John Cremona just posted a new electronic version of his book, since the publisher decided not to print a 3rd edition. This new version contains error fixes that probably aren't fixed in the version below.
Here is the complete 3MB electronic version of the second edition of the book. You can also download extensions of the tables.
This is a corrected and revised edition of the author's wonderful 1992 book \ref[first edition, 1992; MR 93m:11053]. As in the first edition, the author provides a clear and thorough description of the major algorithms needed to investigate elliptic curves defined over the rational numbers. The book is in three parts. The first part is devoted to the computation of modular symbols, modular forms, modular parametrization, and special values of $L$series. It includes worked examples for curves of conductor $N=11$, $33$, $37$, and $49$. Part two gives basic algorithms for studying the arithmetic of elliptic curves over $\bold Q$, including minimal models, torsion points, descent and MordellWeil groups, canonical heights, periods, isogenies, twists, and complex multiplication. The final part describes all (modular) elliptic curves of conductor $N\le999$, including equations for the curves, generators for their MordellWeil groups, eigenvalues of Hecke operators, data related to the conjecture of Birch and SwinnertonDyer, and modular parametrization degrees (the latter a new feature in this edition). All of this extends considerably the original Antwerp IV list of curves of conductor $N\le200$ \ref[ Modular functions of one variable. IV, Lecture Notes in Math., 476, Springer, Berlin, 1975; MR 51 #12708]. This new edition describes many significant improvements in the algorithms (too many to detail here). Further, the author has rewritten all of the algorithms in C{\tt++} and made them available in his {\tt mwrank} package, available on the web at www.maths.ex.ac.uk/\char"7E cremona/packages.html. He has also extended his calculations to all (modular) elliptic curves of conductor up to $N=5077$, but since the data is so voluminous, it is not included in the book, but is available on the above web site.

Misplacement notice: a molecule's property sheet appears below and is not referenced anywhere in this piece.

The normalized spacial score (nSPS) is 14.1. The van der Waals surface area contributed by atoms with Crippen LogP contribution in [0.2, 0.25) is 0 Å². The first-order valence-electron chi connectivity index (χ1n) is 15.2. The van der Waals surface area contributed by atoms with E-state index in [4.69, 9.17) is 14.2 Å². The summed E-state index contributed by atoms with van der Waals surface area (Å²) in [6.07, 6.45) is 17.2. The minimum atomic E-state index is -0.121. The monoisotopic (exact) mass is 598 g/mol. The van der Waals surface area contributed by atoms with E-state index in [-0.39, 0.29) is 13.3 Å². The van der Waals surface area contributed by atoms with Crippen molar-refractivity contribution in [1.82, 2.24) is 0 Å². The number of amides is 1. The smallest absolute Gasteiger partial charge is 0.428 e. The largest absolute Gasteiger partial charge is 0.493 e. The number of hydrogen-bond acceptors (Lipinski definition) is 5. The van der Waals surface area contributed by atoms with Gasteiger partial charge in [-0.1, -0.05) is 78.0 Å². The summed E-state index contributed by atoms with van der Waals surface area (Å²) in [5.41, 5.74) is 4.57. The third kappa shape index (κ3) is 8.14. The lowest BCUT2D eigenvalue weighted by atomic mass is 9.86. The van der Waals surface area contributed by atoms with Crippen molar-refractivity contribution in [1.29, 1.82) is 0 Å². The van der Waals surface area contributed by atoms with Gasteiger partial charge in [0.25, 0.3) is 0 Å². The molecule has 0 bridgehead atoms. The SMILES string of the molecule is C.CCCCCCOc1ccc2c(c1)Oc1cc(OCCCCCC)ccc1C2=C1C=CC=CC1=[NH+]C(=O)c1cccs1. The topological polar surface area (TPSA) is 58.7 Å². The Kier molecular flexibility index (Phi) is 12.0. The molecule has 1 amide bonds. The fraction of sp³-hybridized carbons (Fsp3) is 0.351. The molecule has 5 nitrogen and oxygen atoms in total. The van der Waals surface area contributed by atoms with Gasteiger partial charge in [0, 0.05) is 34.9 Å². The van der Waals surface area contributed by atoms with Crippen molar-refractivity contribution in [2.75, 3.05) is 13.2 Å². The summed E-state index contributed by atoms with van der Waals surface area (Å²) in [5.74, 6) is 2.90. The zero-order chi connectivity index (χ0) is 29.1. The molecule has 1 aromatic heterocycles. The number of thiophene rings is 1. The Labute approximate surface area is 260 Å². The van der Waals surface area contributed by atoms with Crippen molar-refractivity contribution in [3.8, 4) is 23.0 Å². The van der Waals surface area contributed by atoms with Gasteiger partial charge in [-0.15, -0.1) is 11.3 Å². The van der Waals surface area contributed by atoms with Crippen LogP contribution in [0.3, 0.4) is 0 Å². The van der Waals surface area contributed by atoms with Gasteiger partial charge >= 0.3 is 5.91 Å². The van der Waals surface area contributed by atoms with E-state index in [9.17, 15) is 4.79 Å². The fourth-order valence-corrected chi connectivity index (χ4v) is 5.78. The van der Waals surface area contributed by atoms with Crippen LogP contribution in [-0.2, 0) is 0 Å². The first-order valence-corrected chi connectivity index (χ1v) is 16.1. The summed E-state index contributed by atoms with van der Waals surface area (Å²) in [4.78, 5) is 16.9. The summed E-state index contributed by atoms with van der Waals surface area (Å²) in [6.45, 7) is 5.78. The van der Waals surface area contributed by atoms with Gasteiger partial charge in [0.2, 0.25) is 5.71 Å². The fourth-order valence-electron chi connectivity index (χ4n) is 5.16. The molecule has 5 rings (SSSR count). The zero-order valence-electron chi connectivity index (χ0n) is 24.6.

REVIEW OF FIRST EDITION Let $\bold Q$ be the field of rational numbers and $N$ a positive integer. In this book the author describes in detail the algorithm, based on modular symbols, for computing all the modular elliptic curves defined over $\bold Q$ with conductor $N$, and for each of these curves explains the method of computing the quantities entering in the Birch and SwinnertonDyer conjectures (torsion part, rank and generators of the MordellWeil group, regulator, traces of Frobenius, leading coefficient of the $L$series at $s=1$, Kodaira symbols and local factors). Although the idea of using modular symbols for computing the modular elliptic curves defined over $\bold Q$ with conductor $N$ is not new, neither the complete description of the algorithm nor the description of its implementation had been available before the writing of this book; moreover, the complete list of all the modular curves defined over $\bold Q$ with conductor less than 999, and the computation of all these curves' interesting arithmetic quantities (i.e. the continuation of the "Antwerp IV" famous tables), which are given at the end of the book, will prove very useful for any mathematician interested in the arithmetic of elliptic curves. The book is divided into three sections. In the first section the modular symbol method is described. It is assumed that the reader knows the theory of modular symbols; the author's main point is to present in detail every step that has to be performed in order to find explicitly all the newforms of conductor $N$, the sign of the functional equation of their $L$functions, the (rational) quotients of the value of these functions at $1$ divided by certain periods, the value at $1$ of the first derivative of these $L$functions which is not zero at $1$, and the eigenvalues of the Hecke operators acting on these newforms. In a short appendix, the cases $N=11,33,37,49$ are worked out as an illustration of the method. In the second part the author starts with a Weierstrass model of an elliptic curve defined over $\bold Q$; he describes in detail the computations that have to be performed for obtaining the arithmetic quantities attached to this curve that enter in the Birch and SwinnertonDyer conjectures, and their implementations; this means the computation of the torsion part of the MordellWeil group (using Mazur's bounds for torsion over $\bold Q$), generators of the free part of the MordellWeil group (using $2$descent, which turns out to work for all the curves whose conductor is less than 999), the regulator (using the local decomposition of the canonical height), the computation of all isogenous curves over $\bold Q$ (using Mazur's bound for isogeny over $\bold Q$), and the way of recognising twists. The third section is the presentation of the actual result of the work, that is, the extension of the "Antwerp IV" tables for conductors up to 999 (without any attempt to verify that no curves of conductor less than 999 are missing in the table, i.e., that there are no nonmodular elliptic curves defined over $\bold Q$ whose conductor is less than 999). Of course the table is presented so that it can be used without any knowledge of the first two parts.